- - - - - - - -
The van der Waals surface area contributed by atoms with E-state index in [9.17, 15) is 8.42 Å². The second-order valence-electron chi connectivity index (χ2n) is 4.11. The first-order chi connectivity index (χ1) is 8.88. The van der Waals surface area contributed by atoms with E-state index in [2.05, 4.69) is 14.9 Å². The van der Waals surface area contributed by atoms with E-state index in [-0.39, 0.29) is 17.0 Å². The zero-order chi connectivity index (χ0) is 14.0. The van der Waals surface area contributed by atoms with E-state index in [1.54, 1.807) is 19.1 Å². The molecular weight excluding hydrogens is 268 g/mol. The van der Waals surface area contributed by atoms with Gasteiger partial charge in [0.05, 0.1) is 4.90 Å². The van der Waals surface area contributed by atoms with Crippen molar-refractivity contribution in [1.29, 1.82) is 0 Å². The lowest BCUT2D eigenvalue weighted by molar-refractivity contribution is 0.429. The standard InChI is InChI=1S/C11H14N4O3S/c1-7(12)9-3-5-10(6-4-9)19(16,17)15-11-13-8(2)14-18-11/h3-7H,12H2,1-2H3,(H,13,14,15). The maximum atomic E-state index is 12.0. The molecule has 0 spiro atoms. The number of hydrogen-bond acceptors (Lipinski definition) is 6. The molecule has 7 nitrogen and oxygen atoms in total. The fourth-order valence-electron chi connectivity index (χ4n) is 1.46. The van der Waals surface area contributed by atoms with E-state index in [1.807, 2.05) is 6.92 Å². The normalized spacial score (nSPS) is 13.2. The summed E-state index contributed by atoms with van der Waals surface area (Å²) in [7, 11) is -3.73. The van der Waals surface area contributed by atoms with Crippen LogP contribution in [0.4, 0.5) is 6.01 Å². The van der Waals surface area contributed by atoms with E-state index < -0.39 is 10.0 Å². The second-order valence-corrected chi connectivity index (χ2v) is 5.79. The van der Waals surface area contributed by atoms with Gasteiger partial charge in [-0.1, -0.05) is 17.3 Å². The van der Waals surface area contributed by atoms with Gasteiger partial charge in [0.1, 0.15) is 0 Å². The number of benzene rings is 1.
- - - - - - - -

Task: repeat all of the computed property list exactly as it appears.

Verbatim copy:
The van der Waals surface area contributed by atoms with E-state index in [9.17, 15) is 8.42 Å². The second-order valence-electron chi connectivity index (χ2n) is 4.11. The first-order chi connectivity index (χ1) is 8.88. The van der Waals surface area contributed by atoms with E-state index in [2.05, 4.69) is 14.9 Å². The van der Waals surface area contributed by atoms with E-state index in [-0.39, 0.29) is 17.0 Å². The zero-order chi connectivity index (χ0) is 14.0. The van der Waals surface area contributed by atoms with E-state index in [1.54, 1.807) is 19.1 Å². The molecular weight excluding hydrogens is 268 g/mol. The van der Waals surface area contributed by atoms with Gasteiger partial charge in [0.05, 0.1) is 4.90 Å². The van der Waals surface area contributed by atoms with Crippen molar-refractivity contribution in [1.29, 1.82) is 0 Å². The lowest BCUT2D eigenvalue weighted by molar-refractivity contribution is 0.429. The standard InChI is InChI=1S/C11H14N4O3S/c1-7(12)9-3-5-10(6-4-9)19(16,17)15-11-13-8(2)14-18-11/h3-7H,12H2,1-2H3,(H,13,14,15). The maximum atomic E-state index is 12.0. The molecule has 0 spiro atoms. The number of hydrogen-bond acceptors (Lipinski definition) is 6. The molecule has 7 nitrogen and oxygen atoms in total. The fourth-order valence-electron chi connectivity index (χ4n) is 1.46. The van der Waals surface area contributed by atoms with E-state index in [1.807, 2.05) is 6.92 Å². The normalized spacial score (nSPS) is 13.2. The summed E-state index contributed by atoms with van der Waals surface area (Å²) in [7, 11) is -3.73. The van der Waals surface area contributed by atoms with Crippen LogP contribution in [0.4, 0.5) is 6.01 Å². The van der Waals surface area contributed by atoms with E-state index < -0.39 is 10.0 Å². The second-order valence-corrected chi connectivity index (χ2v) is 5.79. The van der Waals surface area contributed by atoms with Gasteiger partial charge in [-0.1, -0.05) is 17.3 Å². The van der Waals surface area contributed by atoms with Gasteiger partial charge in [0.1, 0.15) is 0 Å². The number of benzene rings is 1.